Join Date: Jun 2005
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You really need to consider which blower and how to plumb it. I've installed many for customers, but all were on big powerboats that began to suffer for horsepower in steaming hot Naples. As engine room temperatures soared, horsepower fades because the engine intake air is less dense and expands less in combustion. I used the inline 4" blowers to take air from outside and blow it straight at the engine air intakes, resulting in the engines again being able to make proper peak RPM's to get up on plane. The blowers are keyed to the engine 'run' position through constant duty solenoids. Engine room exhaust is not blown, but is ducted out from as high in the engine compartment as possible to get the hottest air first. An auxilliarly switch can be rigged on the console to cool the engine room after shutdown, but it should be either set on a timer or be accompanied by a large, annoying red light to keep you aware that it is on.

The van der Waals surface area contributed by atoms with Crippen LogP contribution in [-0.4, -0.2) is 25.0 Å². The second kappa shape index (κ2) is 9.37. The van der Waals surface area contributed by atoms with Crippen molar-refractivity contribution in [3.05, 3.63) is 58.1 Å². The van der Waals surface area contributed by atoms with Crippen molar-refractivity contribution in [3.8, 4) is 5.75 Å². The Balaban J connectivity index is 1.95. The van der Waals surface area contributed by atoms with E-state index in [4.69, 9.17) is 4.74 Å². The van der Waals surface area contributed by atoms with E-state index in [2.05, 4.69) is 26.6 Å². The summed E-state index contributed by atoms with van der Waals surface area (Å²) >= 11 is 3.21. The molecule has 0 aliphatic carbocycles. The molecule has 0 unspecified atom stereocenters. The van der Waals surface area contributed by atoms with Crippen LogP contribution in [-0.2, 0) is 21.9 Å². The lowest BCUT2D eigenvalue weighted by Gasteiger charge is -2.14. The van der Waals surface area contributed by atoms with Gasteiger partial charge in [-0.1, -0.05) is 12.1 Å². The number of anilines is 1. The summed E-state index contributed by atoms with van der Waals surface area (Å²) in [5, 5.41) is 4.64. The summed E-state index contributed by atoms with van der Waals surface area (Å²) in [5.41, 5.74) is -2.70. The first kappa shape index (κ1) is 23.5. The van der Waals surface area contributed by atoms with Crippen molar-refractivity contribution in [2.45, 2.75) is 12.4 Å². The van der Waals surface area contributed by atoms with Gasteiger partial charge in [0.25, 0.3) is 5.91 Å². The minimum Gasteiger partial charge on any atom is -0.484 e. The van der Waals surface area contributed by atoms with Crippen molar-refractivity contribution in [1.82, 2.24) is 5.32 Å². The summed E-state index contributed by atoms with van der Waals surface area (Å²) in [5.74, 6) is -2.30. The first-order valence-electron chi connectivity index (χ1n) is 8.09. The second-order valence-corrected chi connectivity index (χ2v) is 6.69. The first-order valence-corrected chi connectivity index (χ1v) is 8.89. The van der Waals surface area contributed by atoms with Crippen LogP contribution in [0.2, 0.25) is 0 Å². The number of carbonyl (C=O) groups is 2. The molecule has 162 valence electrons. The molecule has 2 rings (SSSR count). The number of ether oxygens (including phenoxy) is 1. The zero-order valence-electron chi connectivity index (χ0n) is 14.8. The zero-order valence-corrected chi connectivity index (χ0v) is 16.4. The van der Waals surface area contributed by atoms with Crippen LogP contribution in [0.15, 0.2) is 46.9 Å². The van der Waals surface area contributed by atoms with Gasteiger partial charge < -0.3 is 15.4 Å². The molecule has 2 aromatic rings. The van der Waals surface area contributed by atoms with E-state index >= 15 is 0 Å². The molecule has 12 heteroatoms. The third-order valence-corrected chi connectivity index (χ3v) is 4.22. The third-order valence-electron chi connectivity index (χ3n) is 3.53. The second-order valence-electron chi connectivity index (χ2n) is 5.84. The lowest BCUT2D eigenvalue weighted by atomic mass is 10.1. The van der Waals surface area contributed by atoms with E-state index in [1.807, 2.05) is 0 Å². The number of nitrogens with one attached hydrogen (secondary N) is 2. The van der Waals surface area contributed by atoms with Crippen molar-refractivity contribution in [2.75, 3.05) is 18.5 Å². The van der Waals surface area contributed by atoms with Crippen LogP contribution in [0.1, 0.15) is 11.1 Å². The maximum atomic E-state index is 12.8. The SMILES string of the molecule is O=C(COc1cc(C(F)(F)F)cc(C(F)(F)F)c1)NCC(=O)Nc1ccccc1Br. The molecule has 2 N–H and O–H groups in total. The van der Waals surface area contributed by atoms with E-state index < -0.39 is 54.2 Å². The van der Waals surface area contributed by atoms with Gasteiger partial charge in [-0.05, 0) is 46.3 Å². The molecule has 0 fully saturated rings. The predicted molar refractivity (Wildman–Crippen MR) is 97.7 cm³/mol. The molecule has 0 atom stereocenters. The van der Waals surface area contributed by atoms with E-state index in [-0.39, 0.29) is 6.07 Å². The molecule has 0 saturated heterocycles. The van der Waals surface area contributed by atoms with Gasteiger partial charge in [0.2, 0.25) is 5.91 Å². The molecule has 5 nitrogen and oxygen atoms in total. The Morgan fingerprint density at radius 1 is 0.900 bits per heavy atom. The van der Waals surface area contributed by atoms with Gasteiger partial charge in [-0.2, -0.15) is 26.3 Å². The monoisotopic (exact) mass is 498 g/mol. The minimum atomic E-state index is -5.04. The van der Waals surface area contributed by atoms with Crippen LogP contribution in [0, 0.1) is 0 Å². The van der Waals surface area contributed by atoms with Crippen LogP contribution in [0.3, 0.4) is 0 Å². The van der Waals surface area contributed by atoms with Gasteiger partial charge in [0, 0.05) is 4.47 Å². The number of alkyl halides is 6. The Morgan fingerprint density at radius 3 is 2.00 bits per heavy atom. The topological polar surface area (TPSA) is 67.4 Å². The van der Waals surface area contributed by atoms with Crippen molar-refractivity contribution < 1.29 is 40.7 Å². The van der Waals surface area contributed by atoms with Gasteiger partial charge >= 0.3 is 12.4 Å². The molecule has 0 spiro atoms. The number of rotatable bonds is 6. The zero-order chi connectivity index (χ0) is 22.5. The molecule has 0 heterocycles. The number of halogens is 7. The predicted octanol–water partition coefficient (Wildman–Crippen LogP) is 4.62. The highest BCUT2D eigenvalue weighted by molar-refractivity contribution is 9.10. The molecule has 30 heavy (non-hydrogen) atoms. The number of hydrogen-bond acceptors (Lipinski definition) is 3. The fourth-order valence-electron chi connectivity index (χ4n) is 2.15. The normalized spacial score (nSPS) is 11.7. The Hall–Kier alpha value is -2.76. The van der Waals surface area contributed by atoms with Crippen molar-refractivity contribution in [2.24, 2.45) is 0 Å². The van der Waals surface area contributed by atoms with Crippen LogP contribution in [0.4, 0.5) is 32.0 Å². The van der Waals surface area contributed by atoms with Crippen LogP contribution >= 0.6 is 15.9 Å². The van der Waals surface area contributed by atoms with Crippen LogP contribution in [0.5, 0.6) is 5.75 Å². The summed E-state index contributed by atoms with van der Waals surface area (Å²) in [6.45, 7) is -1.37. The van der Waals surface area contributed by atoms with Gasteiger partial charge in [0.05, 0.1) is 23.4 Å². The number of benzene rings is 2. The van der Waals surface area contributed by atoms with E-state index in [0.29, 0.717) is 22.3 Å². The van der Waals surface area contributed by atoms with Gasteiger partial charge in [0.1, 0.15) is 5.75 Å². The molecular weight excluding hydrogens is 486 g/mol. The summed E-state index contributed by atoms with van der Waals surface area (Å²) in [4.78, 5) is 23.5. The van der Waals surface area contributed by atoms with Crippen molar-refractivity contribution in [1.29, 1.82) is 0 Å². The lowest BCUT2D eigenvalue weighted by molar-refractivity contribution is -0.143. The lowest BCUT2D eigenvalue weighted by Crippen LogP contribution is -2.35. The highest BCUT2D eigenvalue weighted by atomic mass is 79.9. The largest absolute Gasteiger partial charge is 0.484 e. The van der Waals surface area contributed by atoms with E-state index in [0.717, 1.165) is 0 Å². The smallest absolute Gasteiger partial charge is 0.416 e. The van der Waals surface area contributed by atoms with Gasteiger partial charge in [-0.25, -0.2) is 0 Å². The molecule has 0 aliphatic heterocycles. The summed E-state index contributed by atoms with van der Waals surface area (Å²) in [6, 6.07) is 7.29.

In a tight engine room, air in equals air out and engine combustion is a large part of that process, so the blowers on a big powerboat cannot possibly keep up with two big diesels at full song, though they do help performance. In a sailboat with less than 100 HP (most have 30 - 60) a single 4" blower is more than enough. I have a tendency to treat horsepower and engine health first, and engine room ventilation as a happy by-product. It still works.